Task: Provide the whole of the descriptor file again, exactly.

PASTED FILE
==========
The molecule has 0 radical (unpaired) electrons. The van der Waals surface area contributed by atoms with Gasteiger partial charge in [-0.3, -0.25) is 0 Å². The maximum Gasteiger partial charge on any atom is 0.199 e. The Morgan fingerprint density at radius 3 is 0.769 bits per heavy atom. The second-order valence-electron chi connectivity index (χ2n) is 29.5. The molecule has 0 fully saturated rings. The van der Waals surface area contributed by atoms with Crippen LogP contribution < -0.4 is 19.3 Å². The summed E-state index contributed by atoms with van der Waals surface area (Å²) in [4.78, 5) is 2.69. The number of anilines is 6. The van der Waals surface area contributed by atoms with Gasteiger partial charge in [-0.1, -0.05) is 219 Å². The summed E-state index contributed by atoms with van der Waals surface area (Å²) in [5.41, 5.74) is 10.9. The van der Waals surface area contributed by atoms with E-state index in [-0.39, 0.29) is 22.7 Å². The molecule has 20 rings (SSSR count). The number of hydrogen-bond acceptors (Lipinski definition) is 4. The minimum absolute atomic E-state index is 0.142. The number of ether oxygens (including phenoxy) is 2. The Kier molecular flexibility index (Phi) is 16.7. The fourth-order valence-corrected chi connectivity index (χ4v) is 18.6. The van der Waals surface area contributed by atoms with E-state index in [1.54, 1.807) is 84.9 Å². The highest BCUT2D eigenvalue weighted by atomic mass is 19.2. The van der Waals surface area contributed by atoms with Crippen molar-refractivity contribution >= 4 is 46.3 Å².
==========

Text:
The molecule has 0 radical (unpaired) electrons. The van der Waals surface area contributed by atoms with Gasteiger partial charge in [-0.3, -0.25) is 0 Å². The maximum Gasteiger partial charge on any atom is 0.199 e. The Morgan fingerprint density at radius 3 is 0.769 bits per heavy atom. The second-order valence-electron chi connectivity index (χ2n) is 29.5. The molecule has 0 fully saturated rings. The van der Waals surface area contributed by atoms with Crippen LogP contribution < -0.4 is 19.3 Å². The summed E-state index contributed by atoms with van der Waals surface area (Å²) in [4.78, 5) is 2.69. The number of anilines is 6. The van der Waals surface area contributed by atoms with Gasteiger partial charge in [-0.1, -0.05) is 219 Å². The summed E-state index contributed by atoms with van der Waals surface area (Å²) in [5.41, 5.74) is 10.9. The van der Waals surface area contributed by atoms with E-state index in [-0.39, 0.29) is 22.7 Å². The molecule has 20 rings (SSSR count). The number of hydrogen-bond acceptors (Lipinski definition) is 4. The minimum absolute atomic E-state index is 0.142. The number of ether oxygens (including phenoxy) is 2. The Kier molecular flexibility index (Phi) is 16.7. The fourth-order valence-corrected chi connectivity index (χ4v) is 18.6. The van der Waals surface area contributed by atoms with E-state index in [1.54, 1.807) is 84.9 Å². The highest BCUT2D eigenvalue weighted by atomic mass is 19.2. The van der Waals surface area contributed by atoms with Crippen molar-refractivity contribution >= 4 is 46.3 Å².